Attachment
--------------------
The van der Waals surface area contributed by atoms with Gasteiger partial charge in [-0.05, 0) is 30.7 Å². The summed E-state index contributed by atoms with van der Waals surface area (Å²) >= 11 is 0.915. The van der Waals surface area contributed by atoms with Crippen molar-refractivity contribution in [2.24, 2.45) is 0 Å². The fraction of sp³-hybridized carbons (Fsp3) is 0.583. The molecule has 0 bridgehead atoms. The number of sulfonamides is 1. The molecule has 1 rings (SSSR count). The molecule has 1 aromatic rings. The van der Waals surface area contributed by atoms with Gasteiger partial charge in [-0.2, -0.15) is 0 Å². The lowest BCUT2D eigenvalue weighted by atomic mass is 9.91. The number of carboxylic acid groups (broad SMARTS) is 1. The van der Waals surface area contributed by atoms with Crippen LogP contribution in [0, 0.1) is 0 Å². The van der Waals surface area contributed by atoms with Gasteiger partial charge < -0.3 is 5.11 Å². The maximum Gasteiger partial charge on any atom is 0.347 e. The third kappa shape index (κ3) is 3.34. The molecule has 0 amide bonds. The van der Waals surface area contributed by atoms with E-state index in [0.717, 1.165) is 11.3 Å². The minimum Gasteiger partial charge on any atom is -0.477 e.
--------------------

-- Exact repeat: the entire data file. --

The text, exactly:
The van der Waals surface area contributed by atoms with Gasteiger partial charge in [-0.05, 0) is 30.7 Å². The summed E-state index contributed by atoms with van der Waals surface area (Å²) >= 11 is 0.915. The van der Waals surface area contributed by atoms with Crippen molar-refractivity contribution in [2.24, 2.45) is 0 Å². The fraction of sp³-hybridized carbons (Fsp3) is 0.583. The molecule has 0 bridgehead atoms. The number of sulfonamides is 1. The molecule has 1 rings (SSSR count). The molecule has 1 aromatic rings. The van der Waals surface area contributed by atoms with Gasteiger partial charge in [-0.2, -0.15) is 0 Å². The lowest BCUT2D eigenvalue weighted by atomic mass is 9.91. The number of carboxylic acid groups (broad SMARTS) is 1. The van der Waals surface area contributed by atoms with Crippen LogP contribution in [0, 0.1) is 0 Å². The van der Waals surface area contributed by atoms with Gasteiger partial charge < -0.3 is 5.11 Å². The maximum Gasteiger partial charge on any atom is 0.347 e. The third kappa shape index (κ3) is 3.34. The molecule has 0 amide bonds. The van der Waals surface area contributed by atoms with E-state index in [0.717, 1.165) is 11.3 Å². The minimum Gasteiger partial charge on any atom is -0.477 e.